In some cases, market power arises not through consolidation but through intellectual property rights (IPRs) exclusive, government enforced rights to profit from an innovation. While IPRs are intended to incentivize investment in R&D, current laws may actually be hindering innovation by slowing the spread of existing knowledge and hindering knock on discoveries, new ideas built on previous innovations. Policymakers should consider weakening such protections; doing so can promote growth and simultaneously lower prices and expand access to goods, especially medicines.

While policies to prevent and reverse consolidation and restrict anti competitive behavior at the firm level are necessary to maintain competition, another aspect of our market power crisis is the combination of management with shareholders into one corporate interest, a relationship that is then used to profit at the expense of other stakeholders.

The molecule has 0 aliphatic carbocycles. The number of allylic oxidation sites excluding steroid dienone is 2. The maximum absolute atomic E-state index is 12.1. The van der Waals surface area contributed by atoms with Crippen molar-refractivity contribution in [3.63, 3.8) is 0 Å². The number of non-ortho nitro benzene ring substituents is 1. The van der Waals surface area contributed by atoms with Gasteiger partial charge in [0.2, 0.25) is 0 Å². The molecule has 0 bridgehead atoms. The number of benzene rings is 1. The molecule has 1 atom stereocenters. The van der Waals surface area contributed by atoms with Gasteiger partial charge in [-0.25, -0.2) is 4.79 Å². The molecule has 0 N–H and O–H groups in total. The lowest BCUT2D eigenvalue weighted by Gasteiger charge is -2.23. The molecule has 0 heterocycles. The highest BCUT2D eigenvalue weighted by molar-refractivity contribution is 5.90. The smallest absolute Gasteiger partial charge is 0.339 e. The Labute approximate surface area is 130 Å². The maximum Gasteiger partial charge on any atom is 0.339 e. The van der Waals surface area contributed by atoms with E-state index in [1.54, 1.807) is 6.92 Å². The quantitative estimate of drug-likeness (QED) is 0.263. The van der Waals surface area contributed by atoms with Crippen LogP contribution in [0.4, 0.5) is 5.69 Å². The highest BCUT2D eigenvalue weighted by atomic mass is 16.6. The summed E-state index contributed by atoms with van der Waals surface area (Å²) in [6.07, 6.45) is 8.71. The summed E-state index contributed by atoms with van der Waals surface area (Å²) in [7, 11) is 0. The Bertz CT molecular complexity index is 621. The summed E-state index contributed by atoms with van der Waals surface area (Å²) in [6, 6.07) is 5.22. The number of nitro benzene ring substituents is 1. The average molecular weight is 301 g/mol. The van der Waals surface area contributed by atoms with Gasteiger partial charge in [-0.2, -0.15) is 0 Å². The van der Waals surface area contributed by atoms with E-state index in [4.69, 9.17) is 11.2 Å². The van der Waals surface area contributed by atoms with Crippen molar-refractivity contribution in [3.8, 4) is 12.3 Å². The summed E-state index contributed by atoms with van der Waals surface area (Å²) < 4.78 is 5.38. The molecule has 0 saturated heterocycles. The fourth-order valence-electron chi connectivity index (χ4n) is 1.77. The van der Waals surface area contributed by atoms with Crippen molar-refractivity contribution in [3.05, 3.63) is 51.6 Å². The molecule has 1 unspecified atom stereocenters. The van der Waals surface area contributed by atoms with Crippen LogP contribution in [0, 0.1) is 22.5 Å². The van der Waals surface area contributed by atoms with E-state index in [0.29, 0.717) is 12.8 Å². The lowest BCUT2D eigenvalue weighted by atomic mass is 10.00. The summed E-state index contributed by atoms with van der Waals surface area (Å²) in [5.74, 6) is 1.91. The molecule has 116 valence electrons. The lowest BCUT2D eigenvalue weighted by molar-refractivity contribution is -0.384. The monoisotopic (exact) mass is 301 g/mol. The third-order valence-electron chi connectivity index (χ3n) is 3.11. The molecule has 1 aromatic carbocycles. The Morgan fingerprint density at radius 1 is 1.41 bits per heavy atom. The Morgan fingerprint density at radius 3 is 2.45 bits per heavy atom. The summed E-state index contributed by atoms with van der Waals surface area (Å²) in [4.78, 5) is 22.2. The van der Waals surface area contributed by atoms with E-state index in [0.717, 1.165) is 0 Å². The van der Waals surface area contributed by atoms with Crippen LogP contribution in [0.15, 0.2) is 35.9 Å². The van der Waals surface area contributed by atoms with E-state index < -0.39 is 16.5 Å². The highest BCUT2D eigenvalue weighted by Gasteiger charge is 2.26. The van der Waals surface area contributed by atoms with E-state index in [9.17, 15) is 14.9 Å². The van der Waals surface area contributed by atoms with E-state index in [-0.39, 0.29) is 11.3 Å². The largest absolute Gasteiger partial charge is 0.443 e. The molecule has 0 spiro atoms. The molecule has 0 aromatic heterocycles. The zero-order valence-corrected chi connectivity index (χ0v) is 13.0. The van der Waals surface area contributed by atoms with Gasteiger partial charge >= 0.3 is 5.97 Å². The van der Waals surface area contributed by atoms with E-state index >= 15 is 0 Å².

Examples of this broad phenomenon can be seen in the rise of private equity, the lifting of regulations on corporate stock buybacks, the use of dual classes of shareholders, the decline in initial public offerings (IP0s) and the reduction in the share of the economy accounted for by traditional publicly traded corporations, and the so called “common ownership” of multiple firms in an industry by the same small set of large institutional investors.